University of Oklahoma

www.ou.edu/cas/psychology

University of Oklahoma
Department of Psychology
455 W. Lindsey
Norman, OK 73019

The department of psychology at the University of Oklahoma is one of a limited number of public graduate institutions in the United States with a strong focus on experimental psychology and advanced research methods. A distinctive characteristic of the graduate program is the superb level of methodological and quantitative training provided.

The department is focused on the areas of animal behavior and cognition, cognitive, developmental, industrial/organizational, quantitative, and social/personality. The program at OU is specifically designed for students who are interested in research and teaching careers in higher education, or research and consulting in non-academic settings. Students design a curriculum that best prepares them for their career. Methodological and quantitative sophistication are cornerstones of training across areas.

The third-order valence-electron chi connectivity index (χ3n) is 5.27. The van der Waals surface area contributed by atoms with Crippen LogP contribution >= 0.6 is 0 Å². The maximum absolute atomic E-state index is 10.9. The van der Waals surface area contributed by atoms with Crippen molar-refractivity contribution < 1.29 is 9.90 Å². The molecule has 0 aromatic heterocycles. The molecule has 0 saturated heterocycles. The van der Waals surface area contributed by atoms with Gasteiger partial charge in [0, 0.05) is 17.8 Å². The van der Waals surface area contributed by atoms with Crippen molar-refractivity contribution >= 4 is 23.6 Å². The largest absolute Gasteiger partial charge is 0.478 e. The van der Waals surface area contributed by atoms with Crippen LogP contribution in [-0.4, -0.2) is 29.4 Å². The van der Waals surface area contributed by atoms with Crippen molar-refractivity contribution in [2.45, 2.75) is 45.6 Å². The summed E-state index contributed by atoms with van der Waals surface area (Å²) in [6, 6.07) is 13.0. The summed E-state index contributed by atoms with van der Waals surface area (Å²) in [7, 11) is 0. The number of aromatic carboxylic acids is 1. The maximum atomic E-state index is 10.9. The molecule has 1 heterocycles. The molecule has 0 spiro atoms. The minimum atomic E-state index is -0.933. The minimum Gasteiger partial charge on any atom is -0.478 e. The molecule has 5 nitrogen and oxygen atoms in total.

At the undergraduate level, the department provides an academic foundation for students interested in obtaining graduate training in psychology, obtaining advanced training in other professional areas such as medicine, law, or business, or immediately applying their undergraduate degree in a wide range of areas in the contemporary marketplace.

FACILITIES
The department also has multiple rooms for testing, observation, and data analysis. The testing rooms include individual cubicles with networked PCs, group testing rooms with individual workstations, group interaction facilities, and a seminar room. Some rooms are equipped with one-way mirrors for observation.